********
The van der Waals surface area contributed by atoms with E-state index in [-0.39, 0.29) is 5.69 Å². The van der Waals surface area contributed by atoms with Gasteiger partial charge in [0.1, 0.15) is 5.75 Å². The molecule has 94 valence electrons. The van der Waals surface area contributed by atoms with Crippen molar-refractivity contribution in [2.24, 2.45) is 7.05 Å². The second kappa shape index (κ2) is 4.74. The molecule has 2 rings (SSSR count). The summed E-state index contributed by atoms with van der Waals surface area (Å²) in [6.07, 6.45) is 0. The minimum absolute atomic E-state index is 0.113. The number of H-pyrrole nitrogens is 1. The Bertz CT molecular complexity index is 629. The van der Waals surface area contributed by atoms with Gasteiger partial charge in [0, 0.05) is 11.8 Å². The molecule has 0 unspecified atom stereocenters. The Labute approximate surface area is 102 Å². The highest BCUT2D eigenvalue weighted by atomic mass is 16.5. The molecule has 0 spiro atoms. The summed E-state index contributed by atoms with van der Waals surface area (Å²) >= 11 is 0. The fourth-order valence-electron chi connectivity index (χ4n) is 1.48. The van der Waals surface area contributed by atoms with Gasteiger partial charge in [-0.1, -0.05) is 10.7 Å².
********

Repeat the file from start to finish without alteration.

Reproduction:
The van der Waals surface area contributed by atoms with E-state index in [-0.39, 0.29) is 5.69 Å². The van der Waals surface area contributed by atoms with Gasteiger partial charge in [0.1, 0.15) is 5.75 Å². The molecule has 94 valence electrons. The van der Waals surface area contributed by atoms with Crippen molar-refractivity contribution in [2.24, 2.45) is 7.05 Å². The second kappa shape index (κ2) is 4.74. The molecule has 2 rings (SSSR count). The summed E-state index contributed by atoms with van der Waals surface area (Å²) in [6.07, 6.45) is 0. The minimum absolute atomic E-state index is 0.113. The number of H-pyrrole nitrogens is 1. The Bertz CT molecular complexity index is 629. The van der Waals surface area contributed by atoms with Gasteiger partial charge in [0, 0.05) is 11.8 Å². The molecule has 0 unspecified atom stereocenters. The Labute approximate surface area is 102 Å². The highest BCUT2D eigenvalue weighted by atomic mass is 16.5. The molecule has 0 spiro atoms. The summed E-state index contributed by atoms with van der Waals surface area (Å²) >= 11 is 0. The fourth-order valence-electron chi connectivity index (χ4n) is 1.48. The van der Waals surface area contributed by atoms with Gasteiger partial charge in [-0.1, -0.05) is 10.7 Å².